This is the first time in years that Allen has incorporated physical humor into his films -- one goes back to Annie Hall, in which he did battle with a spider "the size of a Buick," and sneezed when he attempted to partake of some cocaine, for the first time in his life, at a party -- and he seems to be quite enjoying it, here. Small Time Crooks culminates in a big party that Ray and his cousin, May, go to which is being thrown by a socialite (the peerless Elaine Stritch) who has an expensive necklace in an upstairs safe. It's not that Ray needs the money: one senses that he feels the only way he can get back to having a normal life again is to pull one more job. The sequence has some hugely funny moments: Ray trying to, inconspicuously, go upstairs by walking backwards, being mistaken for a physician because of the stethoscope 'round his neck, and haplessly slamming the safe door shut during every distraction. It also provides some grist for Ray and Frenchy's eventual reunion, in which they become romantic when he recalls that, during their first date, she listened to how the tumblers worked while he cracked a safe. They may start out, with all cylinders firing, like the Bickersons, with the type of perfectly-aimed salvos only people who have been living together for a long time can deliver, but they end up like the Kramdens, sparing and then realizing that they're really made for each other.

Tracey Ullman has worked for Allen before, but either her roles were reduced (as in Bullets Over Broadway), or eliminated altogether. (Ben Stiller was supposed to have appeared in Small Time Crooks, but his part didn't make it into the picture.) Allen seems to have written the part of Frenchy with her in mind, and Ullman couldn't have done a better job with it than she does, here. But the one performer who made me laugh the most and at-length is the vaguely-recognizable actress who plays cousin May, the type of relative who, somewhere, seems to have lost a few connections along the line, or was winged by a cab and hasn't quite got her bearings, yet. She's the one with whom Ray watches White Heat on TV, sipping cola and eating Cracker Jacks, while Frenchy and David, in Venice, are listening to a cello soloist when Frenchy's cell phone rings. ("What is it? I'm in a crypt!") She's also the one who tries to cover for Ray at the party while he robs the safe: when, in reference to Aspen, a couple asks her, "Do you ski?" May, at a loss, replies, "Do either of you play miniature golf?" She also meets a wonderful man (George Grizzard) with whom she strikes a chord. She tells Ray that he said she reminds him of his late wife, "well, not when she's dead, but when she was alive."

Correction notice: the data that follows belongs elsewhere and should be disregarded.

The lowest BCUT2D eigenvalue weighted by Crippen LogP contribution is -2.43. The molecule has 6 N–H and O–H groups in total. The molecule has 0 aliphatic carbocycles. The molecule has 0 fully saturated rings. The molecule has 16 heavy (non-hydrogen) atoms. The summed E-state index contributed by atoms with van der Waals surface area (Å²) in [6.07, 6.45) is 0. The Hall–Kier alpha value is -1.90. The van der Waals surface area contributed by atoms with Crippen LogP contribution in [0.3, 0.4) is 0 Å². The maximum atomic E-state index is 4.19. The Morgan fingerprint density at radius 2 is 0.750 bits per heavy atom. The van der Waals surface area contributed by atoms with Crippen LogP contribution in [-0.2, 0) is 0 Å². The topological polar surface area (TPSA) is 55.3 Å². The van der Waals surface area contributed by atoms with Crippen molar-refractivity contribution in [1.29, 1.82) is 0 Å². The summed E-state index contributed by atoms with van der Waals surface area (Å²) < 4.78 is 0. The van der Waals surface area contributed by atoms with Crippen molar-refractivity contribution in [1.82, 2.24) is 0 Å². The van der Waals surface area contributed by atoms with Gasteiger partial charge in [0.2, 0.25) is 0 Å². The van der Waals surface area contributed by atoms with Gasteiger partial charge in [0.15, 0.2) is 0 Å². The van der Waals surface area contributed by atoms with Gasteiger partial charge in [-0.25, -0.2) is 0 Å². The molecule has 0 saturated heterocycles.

If the comic timing and delivery are familiar, that's because it's Elaine May, who, with Mike Nichols, did some legendary comedy sketch work in the 50s and 60s. I can with all honesty say that her performance in Small Time Crooks was, at one point, so funny that I laughed so hard it hurt. Elaine May herself has taken a beating in recent years, whether with her directorial work (the much-hashed-over Ishtar) or her writing (the stage comedy Taller Than a Dwarf, which opened disastrously on Broadway this spring). But what a comeback, here, with a funny and utterly original performance. Enough to make one wish she'll at least giving acting one more go. 

Written and 
Directed by:

Woody Allen

Woody Allen
Tracey Ullman
Tony Darrow
Michael Rapaport
Jon Lovitz 
Elaine May
Hugh Grant
Elaine Stritch



  Copyright 1996-2005 by Nitrate Productions, Inc. All Rights Reserved.